Parinet says that he doesn’t use any carbonic maceration, a technique that is popular in parts of Beaujolais to show off the primary aromatics of Gamay, the region’s landmark variety. Instead he uses traditional winemaking methods aimed at showing off the characteristics of terroir. These include all hand-harvest and what he calls a “long and soft” course of low-intervention winemaking. Vineyards are all organic and only natural yeast is at work in the cellar. Sulfur is used sparingly, only at the time of bottling.
Parinet also notes that, among the vast diversity of Gamay, the domaine’s vineyards have been replanted with specific clones, through Massal Selection. A team of dozens is brought in for the harvest, which is conducted quickly in the course of days when the grapes are at perfect maturity, to “preserve the freshness and quality of Gamay.”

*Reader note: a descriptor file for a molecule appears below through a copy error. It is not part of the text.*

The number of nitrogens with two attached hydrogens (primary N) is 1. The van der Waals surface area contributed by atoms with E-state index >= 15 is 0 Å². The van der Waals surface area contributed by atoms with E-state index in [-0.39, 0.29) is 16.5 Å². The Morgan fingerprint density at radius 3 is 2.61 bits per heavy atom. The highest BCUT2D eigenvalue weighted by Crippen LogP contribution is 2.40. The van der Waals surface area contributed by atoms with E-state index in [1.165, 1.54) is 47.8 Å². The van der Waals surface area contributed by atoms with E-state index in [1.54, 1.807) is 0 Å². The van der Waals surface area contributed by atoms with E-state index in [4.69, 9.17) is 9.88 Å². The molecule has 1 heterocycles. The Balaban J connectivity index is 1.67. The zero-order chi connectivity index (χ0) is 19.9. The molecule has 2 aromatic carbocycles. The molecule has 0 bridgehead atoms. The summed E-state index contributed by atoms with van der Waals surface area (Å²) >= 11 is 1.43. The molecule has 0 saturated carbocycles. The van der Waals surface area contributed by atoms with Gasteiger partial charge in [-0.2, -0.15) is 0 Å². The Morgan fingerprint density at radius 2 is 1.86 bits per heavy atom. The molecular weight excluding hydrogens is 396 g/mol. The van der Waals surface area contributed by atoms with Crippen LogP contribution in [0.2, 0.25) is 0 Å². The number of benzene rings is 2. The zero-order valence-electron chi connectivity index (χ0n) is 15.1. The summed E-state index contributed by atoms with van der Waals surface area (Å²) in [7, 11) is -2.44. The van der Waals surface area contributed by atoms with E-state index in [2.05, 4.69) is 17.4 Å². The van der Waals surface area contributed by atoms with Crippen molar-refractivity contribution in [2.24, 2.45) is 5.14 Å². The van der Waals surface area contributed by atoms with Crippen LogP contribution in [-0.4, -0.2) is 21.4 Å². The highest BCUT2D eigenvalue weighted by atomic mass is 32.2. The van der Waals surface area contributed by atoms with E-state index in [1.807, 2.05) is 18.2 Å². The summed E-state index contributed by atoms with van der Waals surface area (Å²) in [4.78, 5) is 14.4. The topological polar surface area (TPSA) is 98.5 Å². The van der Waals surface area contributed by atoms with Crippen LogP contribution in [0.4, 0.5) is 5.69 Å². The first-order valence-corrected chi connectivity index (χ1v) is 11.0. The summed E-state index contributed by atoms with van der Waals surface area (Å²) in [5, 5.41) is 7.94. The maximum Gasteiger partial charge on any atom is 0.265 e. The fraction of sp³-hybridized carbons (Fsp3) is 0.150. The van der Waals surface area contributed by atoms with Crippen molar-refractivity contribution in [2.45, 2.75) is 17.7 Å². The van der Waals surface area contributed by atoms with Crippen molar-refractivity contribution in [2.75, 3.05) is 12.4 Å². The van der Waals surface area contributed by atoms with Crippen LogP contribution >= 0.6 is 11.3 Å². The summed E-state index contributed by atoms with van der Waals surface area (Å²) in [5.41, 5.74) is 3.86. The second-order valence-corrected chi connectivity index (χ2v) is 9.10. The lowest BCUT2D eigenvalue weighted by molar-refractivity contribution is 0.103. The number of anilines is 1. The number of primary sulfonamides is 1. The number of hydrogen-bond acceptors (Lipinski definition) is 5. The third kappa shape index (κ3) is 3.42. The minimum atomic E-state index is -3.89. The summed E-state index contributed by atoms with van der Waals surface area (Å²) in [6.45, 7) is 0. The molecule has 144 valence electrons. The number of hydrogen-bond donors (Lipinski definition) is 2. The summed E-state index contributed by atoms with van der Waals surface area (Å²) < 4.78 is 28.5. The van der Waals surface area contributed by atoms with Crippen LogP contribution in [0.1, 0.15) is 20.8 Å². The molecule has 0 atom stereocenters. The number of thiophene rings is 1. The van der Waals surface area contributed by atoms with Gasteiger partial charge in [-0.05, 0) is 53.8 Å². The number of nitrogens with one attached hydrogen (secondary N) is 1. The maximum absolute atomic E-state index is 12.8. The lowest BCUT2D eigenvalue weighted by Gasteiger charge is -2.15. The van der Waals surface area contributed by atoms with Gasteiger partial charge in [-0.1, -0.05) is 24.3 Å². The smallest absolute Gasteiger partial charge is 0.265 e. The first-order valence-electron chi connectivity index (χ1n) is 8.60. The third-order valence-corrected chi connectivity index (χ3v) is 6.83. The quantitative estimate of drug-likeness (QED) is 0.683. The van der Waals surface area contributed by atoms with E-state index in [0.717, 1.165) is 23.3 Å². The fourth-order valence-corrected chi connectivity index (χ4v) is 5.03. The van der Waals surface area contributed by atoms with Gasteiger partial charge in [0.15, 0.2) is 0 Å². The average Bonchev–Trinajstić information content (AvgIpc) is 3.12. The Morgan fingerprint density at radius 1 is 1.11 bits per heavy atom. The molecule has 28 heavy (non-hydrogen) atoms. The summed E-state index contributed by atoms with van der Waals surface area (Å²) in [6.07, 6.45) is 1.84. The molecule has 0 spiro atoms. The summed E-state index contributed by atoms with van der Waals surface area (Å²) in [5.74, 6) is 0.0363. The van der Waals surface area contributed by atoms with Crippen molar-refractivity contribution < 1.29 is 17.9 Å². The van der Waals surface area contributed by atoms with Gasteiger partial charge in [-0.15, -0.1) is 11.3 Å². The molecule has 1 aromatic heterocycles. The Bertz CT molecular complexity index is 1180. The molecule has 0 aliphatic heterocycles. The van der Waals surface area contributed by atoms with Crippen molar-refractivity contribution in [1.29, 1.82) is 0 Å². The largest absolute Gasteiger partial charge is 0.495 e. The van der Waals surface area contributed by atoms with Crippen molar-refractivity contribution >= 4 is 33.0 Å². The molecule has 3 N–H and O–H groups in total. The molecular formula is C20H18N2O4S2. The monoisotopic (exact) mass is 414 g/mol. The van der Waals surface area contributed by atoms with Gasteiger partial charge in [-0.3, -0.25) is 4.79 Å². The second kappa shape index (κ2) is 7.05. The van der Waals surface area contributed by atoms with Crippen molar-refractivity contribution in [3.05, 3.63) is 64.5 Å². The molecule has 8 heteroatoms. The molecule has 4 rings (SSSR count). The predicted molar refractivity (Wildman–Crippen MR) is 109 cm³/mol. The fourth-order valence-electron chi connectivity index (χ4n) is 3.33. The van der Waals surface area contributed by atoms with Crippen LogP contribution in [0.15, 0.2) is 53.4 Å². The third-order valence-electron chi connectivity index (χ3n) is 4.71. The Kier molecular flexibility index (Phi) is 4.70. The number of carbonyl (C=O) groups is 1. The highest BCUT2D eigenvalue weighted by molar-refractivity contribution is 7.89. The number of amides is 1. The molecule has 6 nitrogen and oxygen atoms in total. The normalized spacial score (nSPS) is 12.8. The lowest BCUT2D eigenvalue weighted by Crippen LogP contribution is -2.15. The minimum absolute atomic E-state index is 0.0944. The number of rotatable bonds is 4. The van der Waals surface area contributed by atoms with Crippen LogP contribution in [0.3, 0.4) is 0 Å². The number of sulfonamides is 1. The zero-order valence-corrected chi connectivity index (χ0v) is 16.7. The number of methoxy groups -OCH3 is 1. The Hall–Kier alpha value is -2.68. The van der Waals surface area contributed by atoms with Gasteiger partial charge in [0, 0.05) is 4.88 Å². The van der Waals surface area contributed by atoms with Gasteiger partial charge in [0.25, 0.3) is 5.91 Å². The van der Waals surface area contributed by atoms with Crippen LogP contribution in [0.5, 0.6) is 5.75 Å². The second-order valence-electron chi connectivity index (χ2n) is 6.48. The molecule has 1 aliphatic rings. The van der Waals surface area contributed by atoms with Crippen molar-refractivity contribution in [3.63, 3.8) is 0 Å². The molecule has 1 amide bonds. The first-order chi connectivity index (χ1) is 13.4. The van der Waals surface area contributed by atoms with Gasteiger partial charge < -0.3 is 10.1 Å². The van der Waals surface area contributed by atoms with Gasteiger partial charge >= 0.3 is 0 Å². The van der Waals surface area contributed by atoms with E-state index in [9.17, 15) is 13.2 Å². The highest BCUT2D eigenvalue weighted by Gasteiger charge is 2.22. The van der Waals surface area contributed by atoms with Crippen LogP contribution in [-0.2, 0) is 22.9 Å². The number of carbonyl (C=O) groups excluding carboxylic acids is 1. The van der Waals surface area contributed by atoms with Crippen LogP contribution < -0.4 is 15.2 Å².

Château du Moulin-à-Vent as a storied history dating back to 1732. It’s situated near the ancient Roman road heading north from the port city of Marseille on the Mediterranean Sea. This thoroughfare promoted agriculture, including vineyards, ribbons of plantings along both sides of the road.
Moulin-à-Vent also achieved recognition when France classified vineyards in the 1800s—a system still in tact in Bordeaux. Vineyards in Beaujolais and Mâcon were given a classement, and the areas centered around the windmill had the largest number of premier class vineyards, according to Parinet. Specific lieu-dit, such as Champ de Cour (which I tasted along with Parinet) afforded certain a particularly high standing.
In 1961, makers of these wines could use the indicator of Grand Cru Classé on the label, again similar to regulations elsewhere, this time in Provence. Parinet says that during his quarantine in the château, he discovered an old poster of the 70th anniversary of the appellation in 1994, still bearing the language of Grand Cru Classé.